Alright friends, it’s time to dig deep. Ask yourself this question: Are you angry with someone in your life right now? Why?
Living with anger and forgiveness can be a truly damaging thing to our emotional health and well-being. It can be incredibly difficult to be at peace when someone we love has harmed us; we feel betrayed, broken down and often very, very far from wanting to ever see them again.
This is never a good place to be.
Why is forgiveness so difficult? Because for many of us, revenge or vindication feels much more just. Most people have a tendency to punish those who’ve hurt us, sometimes directly (hurling back insults with vengeance or taking offensive action) or more passive aggressively (giving people the silent treatment, wallowing, giving glaring looks, gossiping). And in the end, are we better for it? Usually not.
Forgiveness is not a feeling; it’s a decision that we make with a clear mind and a settled heart, with the full intent to let go.
So what does real forgiveness look like? And how can we free ourselves from the burden of hurt?
Step 1: Name the issue. One of the most important things you can do as you process an offense is to name the issue in your heart, to its full extent. What happened? What specific actions harmed you? Why? Is there a reason this struck a chord? Get to the core of the issue to the best of your ability.
Step 2: Name your fear. Once you’ve named the issue and identified the real reasons you were hurt by it, identify the barriers you are facing to forgiveness. Are you afraid that by forgiving this person, you open yourself up to hurt again? Do you worry that forgiveness is vulnerable?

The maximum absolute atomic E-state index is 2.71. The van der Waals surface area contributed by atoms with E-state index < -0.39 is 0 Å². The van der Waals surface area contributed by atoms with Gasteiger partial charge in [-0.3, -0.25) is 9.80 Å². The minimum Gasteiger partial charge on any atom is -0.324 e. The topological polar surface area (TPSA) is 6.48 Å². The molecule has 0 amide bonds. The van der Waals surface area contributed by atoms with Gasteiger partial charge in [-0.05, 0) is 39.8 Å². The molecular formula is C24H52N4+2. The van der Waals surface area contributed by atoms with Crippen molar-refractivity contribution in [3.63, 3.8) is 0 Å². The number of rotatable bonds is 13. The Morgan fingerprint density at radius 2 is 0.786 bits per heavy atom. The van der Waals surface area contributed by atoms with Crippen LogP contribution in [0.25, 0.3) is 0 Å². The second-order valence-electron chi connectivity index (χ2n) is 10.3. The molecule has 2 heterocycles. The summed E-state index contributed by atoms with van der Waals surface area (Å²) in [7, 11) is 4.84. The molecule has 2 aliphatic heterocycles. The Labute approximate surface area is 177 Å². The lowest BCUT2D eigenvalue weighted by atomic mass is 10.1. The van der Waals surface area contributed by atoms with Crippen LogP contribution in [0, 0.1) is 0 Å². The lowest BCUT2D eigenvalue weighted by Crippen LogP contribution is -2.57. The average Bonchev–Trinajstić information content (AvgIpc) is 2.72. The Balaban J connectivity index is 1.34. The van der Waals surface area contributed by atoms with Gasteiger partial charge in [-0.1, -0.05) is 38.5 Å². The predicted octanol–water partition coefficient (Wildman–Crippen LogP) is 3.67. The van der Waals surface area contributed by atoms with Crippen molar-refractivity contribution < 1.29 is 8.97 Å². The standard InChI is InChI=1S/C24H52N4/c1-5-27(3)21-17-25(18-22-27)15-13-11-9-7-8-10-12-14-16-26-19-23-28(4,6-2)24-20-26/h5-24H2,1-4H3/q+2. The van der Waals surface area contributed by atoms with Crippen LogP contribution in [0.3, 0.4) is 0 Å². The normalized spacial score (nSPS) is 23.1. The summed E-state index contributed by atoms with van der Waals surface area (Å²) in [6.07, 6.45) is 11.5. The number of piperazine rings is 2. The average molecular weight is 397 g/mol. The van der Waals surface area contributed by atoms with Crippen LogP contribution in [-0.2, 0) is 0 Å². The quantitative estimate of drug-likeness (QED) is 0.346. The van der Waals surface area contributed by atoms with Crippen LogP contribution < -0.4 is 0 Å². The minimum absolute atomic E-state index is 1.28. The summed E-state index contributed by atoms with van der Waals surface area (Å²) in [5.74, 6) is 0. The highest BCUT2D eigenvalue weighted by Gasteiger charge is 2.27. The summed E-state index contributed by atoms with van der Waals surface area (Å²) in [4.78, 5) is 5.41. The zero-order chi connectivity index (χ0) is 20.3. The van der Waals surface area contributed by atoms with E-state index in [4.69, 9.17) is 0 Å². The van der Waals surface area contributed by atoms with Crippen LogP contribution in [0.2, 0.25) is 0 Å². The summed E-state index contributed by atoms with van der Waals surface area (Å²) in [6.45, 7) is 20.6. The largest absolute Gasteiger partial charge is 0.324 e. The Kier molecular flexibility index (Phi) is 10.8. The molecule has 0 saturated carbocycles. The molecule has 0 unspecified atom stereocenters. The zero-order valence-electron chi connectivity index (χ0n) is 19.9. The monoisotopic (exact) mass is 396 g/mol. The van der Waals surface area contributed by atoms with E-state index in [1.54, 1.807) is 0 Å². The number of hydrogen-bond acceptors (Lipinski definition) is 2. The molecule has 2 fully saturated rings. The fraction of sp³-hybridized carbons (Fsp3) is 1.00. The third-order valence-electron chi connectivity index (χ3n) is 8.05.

Step 3: Choose compassion and courage. We have amazing control over our own wills. Make the conscious decision to choose compassion and courage over bitterness. Even when every fiber of your being resists, choose to be the bigger person. Remind yourself that everyone is human, no one is perfect, and think about how you’d feel if you needed someone to forgive you.
Step 4: Surrender your hurt. It takes much less energy to let go and forgive than it does to stay bitter. Do not dwell on what happened, but open your heart instead. To truly surrender, make these four promises to yourself and others who can hold you accountable: “I will not dwell on this pain,” “I will not use this incident against you in the future,” “I will not gossip with others about this issue” and “I will not let this incident stand between us.”
Step 5: Set a pattern of love. Try your very best to do right by the other person. Send them smiles, treat them with kindness and turn the relationship around, if appropriate. Almost every situation can be mended with love and attention. If the person you feel hurt by is a toxic person, it’s okay for that extra love and attention to go right back to you.